Meanwhile, it is high time the FCI and its Scientific Commission sorted out the classification mess.
Stop calling the brachycephalic mastiffs “Molossers” / molossoids. Clearly, the only breeds that should be listed as (more appropriately) “Bull Dog type” are the bull breeds / brachycephalic breeds (the category not exclusive to those individual breeds under that name, as the Bulldog and Bullmastiff of Britain and the French Bouledogue, but to include all truly brachycephalic dogs based on craniometry, and irrespective of size – from Dogue de Bordeaux to Pug).
All “Dogues” would belong to this category – but…there is one major caveat as “Dogue”, originally, did not mean what people think it meant: it did not mean Bull dog type, it did not mean Molossian / molossoid, it did not mean brachycephalic, it did not even mean Mastiff: it merely meant “strong hound”, big game hunting dog, “muscle dog”. So essentially these pseudonyms need to change use and association, because the “dogue” / “dogge” term is a misappropriation; it needs to be reclaimed and restored to it’s rightful owners: the big game hunting dogs and those alone.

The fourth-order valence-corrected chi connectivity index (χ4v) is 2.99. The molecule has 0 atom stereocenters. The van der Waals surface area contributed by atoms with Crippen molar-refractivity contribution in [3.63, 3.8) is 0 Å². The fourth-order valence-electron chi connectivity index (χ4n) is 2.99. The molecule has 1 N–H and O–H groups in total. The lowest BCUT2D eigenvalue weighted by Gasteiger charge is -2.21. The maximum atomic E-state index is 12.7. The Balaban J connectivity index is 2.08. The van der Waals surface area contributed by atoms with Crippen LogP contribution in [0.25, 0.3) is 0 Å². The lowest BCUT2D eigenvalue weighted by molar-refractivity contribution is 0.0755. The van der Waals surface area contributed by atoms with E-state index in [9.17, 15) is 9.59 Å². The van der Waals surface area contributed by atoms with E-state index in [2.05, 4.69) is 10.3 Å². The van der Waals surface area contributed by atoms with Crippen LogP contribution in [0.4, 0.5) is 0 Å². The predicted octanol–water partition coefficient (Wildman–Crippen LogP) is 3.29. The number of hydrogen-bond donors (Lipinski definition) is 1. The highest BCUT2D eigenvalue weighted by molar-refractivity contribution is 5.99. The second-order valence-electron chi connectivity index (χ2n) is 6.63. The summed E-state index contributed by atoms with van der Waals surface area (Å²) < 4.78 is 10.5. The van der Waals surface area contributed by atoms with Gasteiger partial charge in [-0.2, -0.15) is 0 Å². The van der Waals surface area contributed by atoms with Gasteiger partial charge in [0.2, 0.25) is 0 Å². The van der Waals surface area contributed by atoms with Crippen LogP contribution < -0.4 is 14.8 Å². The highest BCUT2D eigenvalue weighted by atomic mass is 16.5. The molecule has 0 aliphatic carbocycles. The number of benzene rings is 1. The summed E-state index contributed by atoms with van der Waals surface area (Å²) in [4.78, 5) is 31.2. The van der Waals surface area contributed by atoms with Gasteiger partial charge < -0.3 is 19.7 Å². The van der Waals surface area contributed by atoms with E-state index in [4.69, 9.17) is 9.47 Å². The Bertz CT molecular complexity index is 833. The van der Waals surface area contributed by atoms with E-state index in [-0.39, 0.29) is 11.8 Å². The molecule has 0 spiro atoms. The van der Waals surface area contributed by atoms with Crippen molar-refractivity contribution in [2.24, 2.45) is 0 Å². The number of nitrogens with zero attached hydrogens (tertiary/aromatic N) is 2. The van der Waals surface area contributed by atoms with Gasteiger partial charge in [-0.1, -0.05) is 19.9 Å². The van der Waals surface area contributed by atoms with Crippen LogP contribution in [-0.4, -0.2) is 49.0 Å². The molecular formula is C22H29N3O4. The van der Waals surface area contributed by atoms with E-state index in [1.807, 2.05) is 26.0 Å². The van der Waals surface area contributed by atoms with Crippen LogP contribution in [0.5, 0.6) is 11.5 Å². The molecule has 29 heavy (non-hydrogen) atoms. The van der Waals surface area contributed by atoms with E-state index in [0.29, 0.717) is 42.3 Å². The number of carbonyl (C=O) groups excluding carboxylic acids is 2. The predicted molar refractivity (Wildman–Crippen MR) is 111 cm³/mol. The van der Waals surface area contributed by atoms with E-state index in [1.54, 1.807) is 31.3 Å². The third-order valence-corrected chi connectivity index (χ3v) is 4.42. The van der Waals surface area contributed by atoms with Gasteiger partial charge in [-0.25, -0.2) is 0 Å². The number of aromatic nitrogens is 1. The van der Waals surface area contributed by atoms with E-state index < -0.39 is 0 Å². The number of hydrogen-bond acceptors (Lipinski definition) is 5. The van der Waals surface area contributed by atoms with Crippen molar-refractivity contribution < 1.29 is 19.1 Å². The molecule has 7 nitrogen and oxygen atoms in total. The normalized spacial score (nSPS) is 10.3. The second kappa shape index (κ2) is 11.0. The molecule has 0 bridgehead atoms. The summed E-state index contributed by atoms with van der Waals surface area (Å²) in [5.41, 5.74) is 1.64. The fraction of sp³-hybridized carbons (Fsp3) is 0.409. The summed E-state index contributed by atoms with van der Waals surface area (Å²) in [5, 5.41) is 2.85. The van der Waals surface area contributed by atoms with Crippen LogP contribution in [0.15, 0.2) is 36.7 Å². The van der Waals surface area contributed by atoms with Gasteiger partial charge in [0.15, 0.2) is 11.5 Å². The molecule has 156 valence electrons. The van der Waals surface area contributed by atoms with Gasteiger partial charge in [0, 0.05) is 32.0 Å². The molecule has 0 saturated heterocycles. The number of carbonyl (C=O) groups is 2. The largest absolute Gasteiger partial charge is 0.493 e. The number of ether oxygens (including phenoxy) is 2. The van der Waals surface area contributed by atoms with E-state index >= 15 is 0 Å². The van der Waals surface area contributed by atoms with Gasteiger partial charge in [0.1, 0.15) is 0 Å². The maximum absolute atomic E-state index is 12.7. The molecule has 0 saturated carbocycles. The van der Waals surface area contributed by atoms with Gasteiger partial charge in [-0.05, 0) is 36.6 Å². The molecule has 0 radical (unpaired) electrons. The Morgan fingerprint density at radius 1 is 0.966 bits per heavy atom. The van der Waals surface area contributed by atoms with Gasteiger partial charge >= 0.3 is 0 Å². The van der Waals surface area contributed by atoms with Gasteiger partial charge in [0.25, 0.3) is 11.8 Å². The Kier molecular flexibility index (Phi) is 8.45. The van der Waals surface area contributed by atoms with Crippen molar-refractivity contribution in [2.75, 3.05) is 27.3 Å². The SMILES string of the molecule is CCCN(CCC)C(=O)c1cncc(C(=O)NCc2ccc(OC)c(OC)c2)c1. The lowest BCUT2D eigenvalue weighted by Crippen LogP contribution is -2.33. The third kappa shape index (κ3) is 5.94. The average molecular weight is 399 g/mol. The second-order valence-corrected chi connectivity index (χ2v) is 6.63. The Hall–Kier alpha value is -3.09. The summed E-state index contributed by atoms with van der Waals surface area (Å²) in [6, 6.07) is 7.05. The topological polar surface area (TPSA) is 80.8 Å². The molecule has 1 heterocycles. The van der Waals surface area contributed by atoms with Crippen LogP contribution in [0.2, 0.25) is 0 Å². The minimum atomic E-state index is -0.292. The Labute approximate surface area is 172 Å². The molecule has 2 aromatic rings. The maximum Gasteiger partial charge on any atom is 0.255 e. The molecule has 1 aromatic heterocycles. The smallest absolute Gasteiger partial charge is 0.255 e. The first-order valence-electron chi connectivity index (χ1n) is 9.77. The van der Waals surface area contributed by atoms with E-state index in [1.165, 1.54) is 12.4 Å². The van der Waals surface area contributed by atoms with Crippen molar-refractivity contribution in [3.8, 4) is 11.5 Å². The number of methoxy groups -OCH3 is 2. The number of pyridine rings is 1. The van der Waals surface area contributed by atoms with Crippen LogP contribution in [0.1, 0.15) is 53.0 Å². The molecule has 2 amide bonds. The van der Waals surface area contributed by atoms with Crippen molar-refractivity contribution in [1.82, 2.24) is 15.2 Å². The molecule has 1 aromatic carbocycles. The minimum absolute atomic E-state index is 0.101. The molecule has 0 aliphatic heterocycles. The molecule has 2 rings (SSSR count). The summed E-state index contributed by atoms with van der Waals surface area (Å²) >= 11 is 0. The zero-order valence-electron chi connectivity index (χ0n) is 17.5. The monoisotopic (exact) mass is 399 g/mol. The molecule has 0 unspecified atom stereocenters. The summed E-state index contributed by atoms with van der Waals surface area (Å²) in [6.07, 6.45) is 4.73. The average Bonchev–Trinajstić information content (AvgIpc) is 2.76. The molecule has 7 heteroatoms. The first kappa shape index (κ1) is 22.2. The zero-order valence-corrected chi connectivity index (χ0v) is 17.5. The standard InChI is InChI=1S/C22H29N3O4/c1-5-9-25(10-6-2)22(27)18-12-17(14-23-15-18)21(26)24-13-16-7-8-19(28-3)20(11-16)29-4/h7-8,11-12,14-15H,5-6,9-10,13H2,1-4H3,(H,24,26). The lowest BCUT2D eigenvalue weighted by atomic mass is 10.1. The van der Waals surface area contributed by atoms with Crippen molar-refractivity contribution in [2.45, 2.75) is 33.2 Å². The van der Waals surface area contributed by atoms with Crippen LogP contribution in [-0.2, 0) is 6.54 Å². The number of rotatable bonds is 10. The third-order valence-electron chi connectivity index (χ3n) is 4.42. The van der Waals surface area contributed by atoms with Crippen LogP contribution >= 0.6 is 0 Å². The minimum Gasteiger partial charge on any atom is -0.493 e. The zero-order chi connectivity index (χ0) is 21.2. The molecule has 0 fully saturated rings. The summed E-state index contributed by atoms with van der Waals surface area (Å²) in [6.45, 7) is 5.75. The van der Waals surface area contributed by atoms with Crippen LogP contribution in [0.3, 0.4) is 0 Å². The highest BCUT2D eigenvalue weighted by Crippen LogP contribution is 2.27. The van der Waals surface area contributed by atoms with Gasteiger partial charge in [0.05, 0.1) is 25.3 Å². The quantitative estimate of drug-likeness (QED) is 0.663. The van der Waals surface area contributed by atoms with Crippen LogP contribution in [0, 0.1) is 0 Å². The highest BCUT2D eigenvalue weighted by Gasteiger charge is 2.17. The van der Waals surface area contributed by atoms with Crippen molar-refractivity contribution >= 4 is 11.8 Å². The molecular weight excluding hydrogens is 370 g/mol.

Stop calling the non-brachycephalic mastiffs “Molossers”: simply call them “Mastiff types” (decide if the Mastiff of Britain is desirable to be brachycephalic or not, and class all those massive dogs with non brachycephalic craniums under the Mastiff proper category, separate from the Bull types).
Restore the Molossian / Molossoid title to its proper origin and meaning: Livestock Guardian Dogs (you can call them “mountain type”, if you like, it does not matter, its actually a tautology because in essence the LGDs are not Herding breeds, they are dogs like the Alpine type-derived mountain type “molossoids”, the Swiss cattle dogs and the Tibetan “mastiff” – which isn’t a mastiff, but a Molossian and a LGD; Tibetan Mountain Dog would be a more appropriate name).